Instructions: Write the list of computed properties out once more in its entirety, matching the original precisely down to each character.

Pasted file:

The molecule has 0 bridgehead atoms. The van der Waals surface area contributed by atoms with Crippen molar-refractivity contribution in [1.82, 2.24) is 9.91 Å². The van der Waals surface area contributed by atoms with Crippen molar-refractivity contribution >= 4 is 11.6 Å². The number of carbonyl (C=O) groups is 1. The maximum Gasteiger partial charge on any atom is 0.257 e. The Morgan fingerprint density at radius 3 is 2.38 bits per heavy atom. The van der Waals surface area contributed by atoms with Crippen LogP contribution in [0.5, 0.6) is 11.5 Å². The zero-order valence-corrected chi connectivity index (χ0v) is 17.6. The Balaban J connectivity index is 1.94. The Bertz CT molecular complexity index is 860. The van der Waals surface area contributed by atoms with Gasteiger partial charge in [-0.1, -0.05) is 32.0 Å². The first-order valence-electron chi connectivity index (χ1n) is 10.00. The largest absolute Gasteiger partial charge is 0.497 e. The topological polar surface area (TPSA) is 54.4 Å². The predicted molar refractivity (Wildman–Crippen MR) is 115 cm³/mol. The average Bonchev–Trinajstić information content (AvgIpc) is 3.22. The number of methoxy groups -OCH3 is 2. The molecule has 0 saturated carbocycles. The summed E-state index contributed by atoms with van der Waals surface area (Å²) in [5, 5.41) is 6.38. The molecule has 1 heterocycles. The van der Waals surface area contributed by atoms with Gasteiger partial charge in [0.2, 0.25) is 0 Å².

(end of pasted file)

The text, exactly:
The molecule has 0 bridgehead atoms. The van der Waals surface area contributed by atoms with Crippen molar-refractivity contribution in [1.82, 2.24) is 9.91 Å². The van der Waals surface area contributed by atoms with Crippen molar-refractivity contribution >= 4 is 11.6 Å². The number of carbonyl (C=O) groups is 1. The maximum Gasteiger partial charge on any atom is 0.257 e. The Morgan fingerprint density at radius 3 is 2.38 bits per heavy atom. The van der Waals surface area contributed by atoms with Crippen LogP contribution in [0.5, 0.6) is 11.5 Å². The zero-order valence-corrected chi connectivity index (χ0v) is 17.6. The Balaban J connectivity index is 1.94. The Bertz CT molecular complexity index is 860. The van der Waals surface area contributed by atoms with Gasteiger partial charge in [-0.1, -0.05) is 32.0 Å². The first-order valence-electron chi connectivity index (χ1n) is 10.00. The largest absolute Gasteiger partial charge is 0.497 e. The topological polar surface area (TPSA) is 54.4 Å². The predicted molar refractivity (Wildman–Crippen MR) is 115 cm³/mol. The average Bonchev–Trinajstić information content (AvgIpc) is 3.22. The number of methoxy groups -OCH3 is 2. The molecule has 0 saturated carbocycles. The summed E-state index contributed by atoms with van der Waals surface area (Å²) in [5, 5.41) is 6.38. The molecule has 1 heterocycles. The van der Waals surface area contributed by atoms with Gasteiger partial charge in [0.2, 0.25) is 0 Å².